The coalition of food-advocacy groups is conducting a letter-writing campaign targeting city and state legislators, including Sens. Charles Schumer and Kirsten Gilibrand, to channel support for the universal school meals provision. Citing the current process as labor-intensive, inefficient and prone to inaccuracy, the organization is urging Congress to replace the application-based system with a data-driven one. As of January 2010, the Food Bank reported having received more than 1,500 petitions signed by parents from the Bronx alone.
Following federal guidelines, students are separated into three groups based on their family size and income relative to the poverty level, $18,310 for a family of three, and two earnings thresholds. Students are eligible for free lunches if their family income does not exceed the first threshold, set at 30 percent above the poverty line, or $28,803 for a family of three. Students pay full price for lunch if their family income exceeds the second threshold, 85 percent more than the poverty line, or $33,874 for a family of three. Students whose family income falls between the 30 percent benchmark and the 85 percent benchmark are eligible for discounted lunches.
Extending universal school lunches nationwide would cost roughly $12 billion, says Janet Poppendieck, a sociologist at Hunter College who wrote the book “Free for All: Fixing School Lunches in America,” though she cautions that this is a “back-of-the-envelope calculation.” The federal government currently spends $11 billion on lunch reimbursement, but Poppendieck said that the money could be procured through an increase in the graduated income tax. She also said that partial financing could come from the millions of dollars saved by eliminating tiered school-lunch programs. She pointed out a study of 29 schools by Community Food Advocates, which concluded that in 2006, New York City spent more than 1,000 person-hours per school to process and execute the three-tiered school-lunch program. That translated to a cost of $16,330 per school, or more than $24 million for the entire district.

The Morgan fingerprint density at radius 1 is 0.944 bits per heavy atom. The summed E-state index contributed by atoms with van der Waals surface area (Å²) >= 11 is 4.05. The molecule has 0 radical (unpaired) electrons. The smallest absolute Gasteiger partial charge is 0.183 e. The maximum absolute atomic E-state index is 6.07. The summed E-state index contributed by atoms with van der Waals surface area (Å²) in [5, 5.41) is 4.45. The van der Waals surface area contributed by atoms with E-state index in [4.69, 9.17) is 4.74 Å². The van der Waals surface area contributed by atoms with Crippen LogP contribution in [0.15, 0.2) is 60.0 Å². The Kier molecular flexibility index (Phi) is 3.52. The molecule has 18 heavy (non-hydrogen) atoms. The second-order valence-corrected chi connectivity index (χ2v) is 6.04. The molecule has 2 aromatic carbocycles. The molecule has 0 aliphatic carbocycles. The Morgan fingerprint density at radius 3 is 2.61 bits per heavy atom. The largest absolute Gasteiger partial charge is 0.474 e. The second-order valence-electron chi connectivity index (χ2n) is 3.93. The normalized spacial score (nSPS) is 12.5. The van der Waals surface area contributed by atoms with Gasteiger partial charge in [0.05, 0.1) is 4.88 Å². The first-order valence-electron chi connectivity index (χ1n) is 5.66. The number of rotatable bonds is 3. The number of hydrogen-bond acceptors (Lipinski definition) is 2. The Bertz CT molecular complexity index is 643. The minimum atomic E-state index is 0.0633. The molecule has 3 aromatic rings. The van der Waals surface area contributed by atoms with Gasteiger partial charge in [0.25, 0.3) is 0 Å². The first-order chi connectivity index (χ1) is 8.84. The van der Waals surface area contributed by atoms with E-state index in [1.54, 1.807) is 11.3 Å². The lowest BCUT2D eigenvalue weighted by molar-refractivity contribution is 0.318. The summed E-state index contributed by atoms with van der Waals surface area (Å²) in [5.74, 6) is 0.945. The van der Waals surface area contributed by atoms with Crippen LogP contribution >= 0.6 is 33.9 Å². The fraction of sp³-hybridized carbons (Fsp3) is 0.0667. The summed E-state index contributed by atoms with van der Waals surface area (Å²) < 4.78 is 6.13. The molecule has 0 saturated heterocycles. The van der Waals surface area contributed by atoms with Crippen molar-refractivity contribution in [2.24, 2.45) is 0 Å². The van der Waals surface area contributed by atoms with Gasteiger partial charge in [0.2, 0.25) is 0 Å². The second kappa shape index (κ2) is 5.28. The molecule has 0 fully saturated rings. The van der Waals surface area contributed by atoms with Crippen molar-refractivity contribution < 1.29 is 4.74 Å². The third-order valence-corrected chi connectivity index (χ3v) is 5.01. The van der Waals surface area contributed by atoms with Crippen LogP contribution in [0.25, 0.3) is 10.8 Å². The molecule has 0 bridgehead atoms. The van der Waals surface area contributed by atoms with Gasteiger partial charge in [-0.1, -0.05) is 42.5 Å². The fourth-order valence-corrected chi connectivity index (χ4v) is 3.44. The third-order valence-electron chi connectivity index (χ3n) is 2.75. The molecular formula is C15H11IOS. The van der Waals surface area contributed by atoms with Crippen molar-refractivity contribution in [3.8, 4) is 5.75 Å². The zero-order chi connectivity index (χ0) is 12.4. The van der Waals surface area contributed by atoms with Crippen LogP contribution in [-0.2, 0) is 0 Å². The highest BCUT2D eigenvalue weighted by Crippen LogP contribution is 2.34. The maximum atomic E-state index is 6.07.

“It’s so expensive, this process of determining each meal and where it fits in the categories,” she said. “It’s a massive undertaking.”
The plan to extend lunch benefits to all students also received support from the Department of Education. Eric Goldstein, who heads the food program for the Department of Education, said in a written statement that “the benefits of the Childhood Nutrition Reauthorization would be a win for NYC public school students because it would help defray the costs for improved menu items that call for healthier ingredients, and it would help us to expand our universal lunch program. We have worked very hard over the past six years developing more nutritious options for both breakfast and lunch.”
Dr. Susan Rubin, a dentist and certified nutritionist, agrees that the cost of administering the current application system is high and wasteful, and could be redirected to implementing new food standards.
“We need to come up with a new paradigm and one that connects this issue directly to health care,” said Rubin, founder of the Better School Food movement turned non-profit, a proponent of universal school meals and putting better food in lunch rooms. Rubin believes that there should be a greater emphasis on providing healthier food, removing the “à la carte” option from lunch rooms that divide kids into “haves” and “have nots.”
In an open letter to parents, Rubin makes the connection between tight budgets, the need for cafeterias to make a profit for survival serving poor quality food that is “quick, cheap and profitable” and the resulting deterioration of children’s health. “Our kids are getting food that is downright dangerous,” Rubin said, “we can pay now or pay later.”